LONDON (Reuters) - Canada’s Bank of Montreal (BMO.TO) has reached a deal to buy UK-based F&C Asset Management Plc FCAM.L for 708 million pounds ($1.2 billion) just a day after first announcing an offer, saying the move would help expand its wealth management arm.
Tuesday’s statement sent shares in F&C, operator of the world’s oldest investment trust, up another 4.3 percent on top of double-digit gains the previous day after the bank first said it had made a preliminary bid.
The two companies said F&C shareholders will be entitled to 120 pence in cash for each of their shares, plus a dividend of 2p per share for 2013. F&C’s largest investor, insurer Aviva Plc (AV.L) which holds 12.1 percent, has pledged to vote in favor of the deal.
The deal marks a major push for Bank of Montreal, Canada’s fourth-largest bank, to expand its wealth management division, which has reported C$184 billion in assets under management.
The strategy follows a similar path trodden by rival Royal Bank of Canada (RY.TO), which also targeted the UK for an expansion of its wealth arm and bought Bluebay Asset Management in 2010.
Following the 2008 financial crisis, many bankers view wealth management as an effective buffer against more volatile capital markets businesses, because of the tendency for clients to stay relatively loyal to their favorite funds or fund managers, and the low capital requirements of asset management firms.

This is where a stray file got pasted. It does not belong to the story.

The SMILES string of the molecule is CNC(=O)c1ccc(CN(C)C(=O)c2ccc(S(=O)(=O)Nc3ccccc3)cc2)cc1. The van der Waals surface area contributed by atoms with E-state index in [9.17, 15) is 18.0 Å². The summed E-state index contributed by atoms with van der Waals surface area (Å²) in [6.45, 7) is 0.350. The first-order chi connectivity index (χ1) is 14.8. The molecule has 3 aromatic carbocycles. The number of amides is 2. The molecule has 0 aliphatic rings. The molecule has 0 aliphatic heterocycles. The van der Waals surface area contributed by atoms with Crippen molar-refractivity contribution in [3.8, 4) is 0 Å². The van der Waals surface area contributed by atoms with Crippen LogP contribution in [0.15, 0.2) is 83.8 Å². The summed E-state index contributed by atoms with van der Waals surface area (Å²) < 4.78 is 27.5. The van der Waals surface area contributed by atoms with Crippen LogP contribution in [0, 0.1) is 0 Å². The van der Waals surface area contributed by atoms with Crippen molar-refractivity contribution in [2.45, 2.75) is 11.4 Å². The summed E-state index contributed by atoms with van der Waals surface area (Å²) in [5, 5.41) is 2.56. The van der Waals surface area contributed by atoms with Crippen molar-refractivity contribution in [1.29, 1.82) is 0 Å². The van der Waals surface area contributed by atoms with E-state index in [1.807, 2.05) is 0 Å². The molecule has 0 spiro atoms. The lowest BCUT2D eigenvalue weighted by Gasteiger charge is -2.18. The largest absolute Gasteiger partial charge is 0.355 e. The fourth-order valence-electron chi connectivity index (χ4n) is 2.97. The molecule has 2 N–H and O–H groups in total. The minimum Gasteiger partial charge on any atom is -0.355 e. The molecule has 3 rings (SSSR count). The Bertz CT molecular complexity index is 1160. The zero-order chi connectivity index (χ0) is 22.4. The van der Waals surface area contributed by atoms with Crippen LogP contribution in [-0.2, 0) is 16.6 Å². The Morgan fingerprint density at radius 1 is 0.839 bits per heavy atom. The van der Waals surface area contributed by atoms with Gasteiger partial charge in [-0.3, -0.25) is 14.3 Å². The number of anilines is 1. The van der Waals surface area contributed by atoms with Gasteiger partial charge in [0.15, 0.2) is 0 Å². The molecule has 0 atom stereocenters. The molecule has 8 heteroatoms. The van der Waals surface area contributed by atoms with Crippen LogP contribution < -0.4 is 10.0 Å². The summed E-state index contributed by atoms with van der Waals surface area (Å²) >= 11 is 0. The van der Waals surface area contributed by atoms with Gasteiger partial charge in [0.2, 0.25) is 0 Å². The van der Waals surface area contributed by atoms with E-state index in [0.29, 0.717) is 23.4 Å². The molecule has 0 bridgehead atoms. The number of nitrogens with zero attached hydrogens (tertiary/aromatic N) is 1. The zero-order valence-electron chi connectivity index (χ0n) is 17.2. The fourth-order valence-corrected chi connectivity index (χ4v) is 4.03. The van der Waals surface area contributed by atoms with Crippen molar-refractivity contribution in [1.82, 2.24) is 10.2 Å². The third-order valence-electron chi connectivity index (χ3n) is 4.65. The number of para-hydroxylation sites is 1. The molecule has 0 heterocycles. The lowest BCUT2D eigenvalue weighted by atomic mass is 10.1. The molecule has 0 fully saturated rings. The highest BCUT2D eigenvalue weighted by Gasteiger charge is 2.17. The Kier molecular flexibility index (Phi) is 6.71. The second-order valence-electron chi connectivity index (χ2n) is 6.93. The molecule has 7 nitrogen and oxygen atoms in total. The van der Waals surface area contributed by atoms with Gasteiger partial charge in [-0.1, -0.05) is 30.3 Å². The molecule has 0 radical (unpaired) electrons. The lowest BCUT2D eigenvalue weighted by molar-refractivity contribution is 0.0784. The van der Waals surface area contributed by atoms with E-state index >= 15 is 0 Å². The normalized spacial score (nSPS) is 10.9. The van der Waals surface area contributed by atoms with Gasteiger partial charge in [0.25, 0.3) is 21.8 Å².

F&C directors holding shares representing 0.2 percent of the company have committed to the deal and will recommend other shareholders approve the deal.
“The products, geographic presence and cultures of both organizations are truly complementary,” said Richard Wilson, chief executive of F&C. “This is clearly a very positive outcome for both our clients and employees.”
The London-based fund manager, which traces its roots back to the launch of the Foreign & Colonial Investment Trust (FRCL.L) in 1868, also released a trading statement saying it had 82.1 billion pounds of assets under management at the end of 2013, down from 90.1 billion three months earlier.
Analysts said the performance was in line with their forecasts.
Brokerage Numis said that though the takeover appeared to be a done deal, there remained a small possibility of a rival offer. “We would still argue that a counter-bid is not completely impossible, although probably a fairly remote probability,” Numis said in a note to clients.
Additional reporting by Huw Jones; Editing by Tommy Wilkes and David Holmes